Last updated: 13 March 2017
The European financial services sector is shifting fast, and recent developments mean that standing still in no longer an option for any institution hoping to remain relevant.
We’re speaking at Money 20/20 Europe in Copenhagen this week, to discuss the following three issues that no one in financial services should avoid. If you’re interested in getting in touch during the show, do let us know.
Changes to the Payment Services Directive
European regulators are close to agreeing revisions to the Payment Services Directive, or PSD2. This will have a profound effect on the industry. One aspect of the directive will mean that many intermediaries in the payment process will no longer be needed.
Retailers will be able to ask consumers for permission to use their bank details via new software APIs. Once you give permission, the retailer will receive the payment directly from your bank—a far more direct process than today.
And for those with multiple accounts across a number of different banks, PSD2 will introduce Account Information Service Provider or AISPs, that will allow you to view all of your multi-bank details from a single portal.
There are other changes too, such as the requirement for greater authentication, banning surcharges on card payments, and improved protection against fraud.
The banking industry will change, and new, more agile players—especially fintech start-ups—are poised to mount a real challenge to incumbents for the share of their customers’ increasingly digital wallets.
Millennials embracing digital and mobile
The European banking revolution is also being fueled by wider social and cultural trends. The Millennial generation has grown up in this digital era, and its perceptions and expectations of the banking industry are far removed from those held by their parents.
These consumers are not only tech-savvy, but also more discerning and less brand loyal. Furthermore, they are characterized by an assumption that near-instant service delivery should be the norm, and have a strong desire to be recognized and treated as individuals. Check out this video, to learn about their attitudes to mobile banking that summarizes our recent research into the subject.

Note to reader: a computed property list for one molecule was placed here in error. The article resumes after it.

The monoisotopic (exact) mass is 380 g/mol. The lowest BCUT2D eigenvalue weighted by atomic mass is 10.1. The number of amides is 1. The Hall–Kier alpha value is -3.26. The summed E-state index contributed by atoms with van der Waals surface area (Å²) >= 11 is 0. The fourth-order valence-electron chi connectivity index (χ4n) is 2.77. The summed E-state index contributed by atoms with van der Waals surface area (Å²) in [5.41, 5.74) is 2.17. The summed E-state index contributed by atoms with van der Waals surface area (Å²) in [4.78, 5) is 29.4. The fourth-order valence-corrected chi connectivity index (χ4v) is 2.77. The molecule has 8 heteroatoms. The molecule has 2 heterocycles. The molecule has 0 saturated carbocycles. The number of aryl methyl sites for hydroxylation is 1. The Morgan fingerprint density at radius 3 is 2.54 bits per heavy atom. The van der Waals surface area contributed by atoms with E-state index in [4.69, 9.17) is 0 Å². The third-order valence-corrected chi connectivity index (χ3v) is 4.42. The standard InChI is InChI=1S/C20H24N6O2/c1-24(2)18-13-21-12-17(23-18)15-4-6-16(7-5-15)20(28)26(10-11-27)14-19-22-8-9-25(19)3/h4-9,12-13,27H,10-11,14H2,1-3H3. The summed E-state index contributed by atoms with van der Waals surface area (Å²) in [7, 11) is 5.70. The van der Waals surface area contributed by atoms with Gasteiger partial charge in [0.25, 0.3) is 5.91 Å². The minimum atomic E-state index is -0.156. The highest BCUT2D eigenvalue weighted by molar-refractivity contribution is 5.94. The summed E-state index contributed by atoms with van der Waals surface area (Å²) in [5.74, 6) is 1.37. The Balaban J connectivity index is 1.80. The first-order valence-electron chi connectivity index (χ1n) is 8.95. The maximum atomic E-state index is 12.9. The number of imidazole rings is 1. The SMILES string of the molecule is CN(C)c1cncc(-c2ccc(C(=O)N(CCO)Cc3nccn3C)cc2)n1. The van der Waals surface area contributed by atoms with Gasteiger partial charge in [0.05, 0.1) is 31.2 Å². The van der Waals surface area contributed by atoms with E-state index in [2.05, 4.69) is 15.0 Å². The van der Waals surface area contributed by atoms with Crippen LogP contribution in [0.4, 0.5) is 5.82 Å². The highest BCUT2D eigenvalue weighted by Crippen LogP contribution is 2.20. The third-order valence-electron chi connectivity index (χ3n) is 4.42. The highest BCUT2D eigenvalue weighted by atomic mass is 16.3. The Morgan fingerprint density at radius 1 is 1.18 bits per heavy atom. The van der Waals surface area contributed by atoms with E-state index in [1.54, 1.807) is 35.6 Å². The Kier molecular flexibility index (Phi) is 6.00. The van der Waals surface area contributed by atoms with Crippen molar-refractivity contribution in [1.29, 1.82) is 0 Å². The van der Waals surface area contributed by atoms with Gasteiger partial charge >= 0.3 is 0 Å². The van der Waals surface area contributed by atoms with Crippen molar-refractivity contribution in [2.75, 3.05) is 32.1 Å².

This presents an issue for banking institutions that are battling legacy IT infrastructure, and the cost involved in moving to more customer centric models. In theory, banks and credit card providers know everything about our lives, so if the insight can be drawn out of the data, we could soon see a far more tailored experience.
But again, the worry is that big institutions will find it hard to pivot, and they could see their market share gobbled-up by challengers directly appealing to millennials looking for a personalized service.
Winning consumer trust in an era of constant security breaches
Last year, we saw over 700 million personal data records compromised across 1,673 data breaches. As we approach a fully digital world, customers are increasingly questioning who owns their data—and whether it is secure, and kept private.
The more we do our banking online or via an app, the more we risk becoming separated from the provider. If there is a problem or issue to resolve, firms need to build trust that everything can be handled quickly and effectively. But with new technology and services, it can often be hard to know who to contact if an app fails. We trust our payment cards wherever, and whenever, we use them. Fintechs and large institutions must work to ensure that new services have the same high-levels of performance and trust.
The changes in European banking are as profound as they are rapid. Using the latest wave of technologies, services and support, banks and fintechs undoubtedly have the means to secure their business operations from the edge to the core. Applied correctly, this can also be combined with the immediacy and agility expected by the 21st century customer.
Financial services providers will have to marry the digital and physical banking domains, and build trust while revolutionizing the end-user experience. In doing so, they will put themselves in the perfect position to attract and retain more clients, boost revenue streams and profitability, and reduce the costs typically associated with both opening and managing customer accounts.